MIAMI -- Signing a $6.5 million contract for 2014 gave Giancarlo Stanton some financial and personal security. But before the 24-year-old slugger considers a multiyear deal with the Marlins, he wants to see a more defined organizational continuity.
"I want some team security as well," Staton told MLB.com on Monday night. "I'm very pleased with how things panned out for me. But I would like to see it grow. I have my security, somewhat now. I'd like to see a team full of that, which we are going in the right direction."
Stanton arrived in South Florida a few days ago, and on Monday night, he was one of the guest coaches during an RBI youth game at Marlins Park. The event is part of the team's Ayudan caravan week, where players are making various visits throughout South Florida.
One of the faces of the franchise, Stanton's long-term future with the Marlins remains unclear because he doesn't have a multiyear contract. An encouraging first step was taken when the club and Stanton's agent, Joel Wolfe, came to terms recently on his 2014 contract. The deal avoided an arbitration hearing, and both sides came away pleased.
Stanton becomes eligible for free agency after the 2016 season. He said Monday that he does not anticipate any talks regarding an extension until after the season.
"I don't think I'd like during the season to have to play and deal with that," he said.
Miami officials have repeatedly said publicly they would like to sign Stanton to a multiyear deal. But the two sides agreed early in the offseason to hammer out a contract for 2014 and then wait and see.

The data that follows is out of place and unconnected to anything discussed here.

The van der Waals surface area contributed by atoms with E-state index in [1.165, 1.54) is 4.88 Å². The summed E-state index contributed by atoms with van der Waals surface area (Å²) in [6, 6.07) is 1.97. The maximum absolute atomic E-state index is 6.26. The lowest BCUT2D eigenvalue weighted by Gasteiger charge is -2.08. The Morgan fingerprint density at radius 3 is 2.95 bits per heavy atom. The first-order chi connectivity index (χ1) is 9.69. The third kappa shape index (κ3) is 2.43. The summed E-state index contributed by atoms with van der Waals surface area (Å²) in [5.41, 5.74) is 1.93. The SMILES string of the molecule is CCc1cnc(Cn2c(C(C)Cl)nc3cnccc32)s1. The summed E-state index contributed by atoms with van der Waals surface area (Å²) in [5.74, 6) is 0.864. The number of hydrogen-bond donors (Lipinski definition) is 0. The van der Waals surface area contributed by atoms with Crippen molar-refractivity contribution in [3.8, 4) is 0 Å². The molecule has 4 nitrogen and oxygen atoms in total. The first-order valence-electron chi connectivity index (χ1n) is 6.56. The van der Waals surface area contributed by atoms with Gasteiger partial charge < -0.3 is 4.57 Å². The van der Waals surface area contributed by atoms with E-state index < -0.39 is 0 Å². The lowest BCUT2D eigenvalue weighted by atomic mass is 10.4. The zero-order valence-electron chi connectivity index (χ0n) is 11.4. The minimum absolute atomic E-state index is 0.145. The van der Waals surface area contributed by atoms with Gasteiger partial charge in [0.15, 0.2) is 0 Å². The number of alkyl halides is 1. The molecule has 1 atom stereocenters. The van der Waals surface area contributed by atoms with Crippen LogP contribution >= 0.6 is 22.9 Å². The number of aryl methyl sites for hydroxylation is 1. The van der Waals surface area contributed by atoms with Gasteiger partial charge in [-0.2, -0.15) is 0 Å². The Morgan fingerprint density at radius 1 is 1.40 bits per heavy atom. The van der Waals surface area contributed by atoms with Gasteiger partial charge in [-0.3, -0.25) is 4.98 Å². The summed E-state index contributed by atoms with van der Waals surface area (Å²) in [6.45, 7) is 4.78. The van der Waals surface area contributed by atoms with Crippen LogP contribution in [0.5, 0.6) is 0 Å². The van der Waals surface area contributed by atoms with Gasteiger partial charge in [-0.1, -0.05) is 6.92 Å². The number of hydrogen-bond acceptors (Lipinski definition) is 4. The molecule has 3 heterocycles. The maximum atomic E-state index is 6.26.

Stanton clearly wants to see results.
"In order for the team to have security, that doesn't happen in two seconds," he said. "That happens over a season or over two seasons. You show me that, and we can get something going."
Stanton's skepticism is understood. Since breaking into the big leagues in the middle of 2010, he has played for five managers and had five hitting coaches.
In 2012, the Marlins made a major financial commitment in preparation for moving into Marlins Park. Ozzie Guillen was hired to manage, and the team signed high-priced free agents like Jose Reyes, Mark Buehrle and Heath Bell.
But after the team disappointed in the first half, Hanley Ramirez, Anibal Sanchez, Omar Infante, Randy Choate, Gaby Sanchez and Edward Mujica were traded in July. After the team finished last in the National League East, Bell, Buehrle, Reyes, Josh Johnson, John Buck and Emilio Bonifacio were dealt. And Guillen was replaced by Mike Redmond.
With a youthful roster, the Marlins finished 62-100 in 2013.
Stanton is pleased with the new direction. He also understands the fans' frustrations over the team's history of sweeping moves.
"I feel as a fan, I would want that team security, as well," he said.
Stanton is coming off a down year by his standards, batting .249 with 24 homers and 62 RBIs.
So rather than make big predictions for himself or the team, he wants to see action.
"This is going to be one of those years where we don't need to say much," Stanton said. "We don't need to say, 'This is the year,' or 'This is that.' Do it. I've said that the past year and a half or so. This is the time. There is no more that we can say. Pretty soon, it's going to be us crying wolf. We need to come out and do it, and put it together. Be quiet about our business, and do what needs to be done. There is no more, 'Hey, we're going to do this,' and we don't show up. We just need to do it."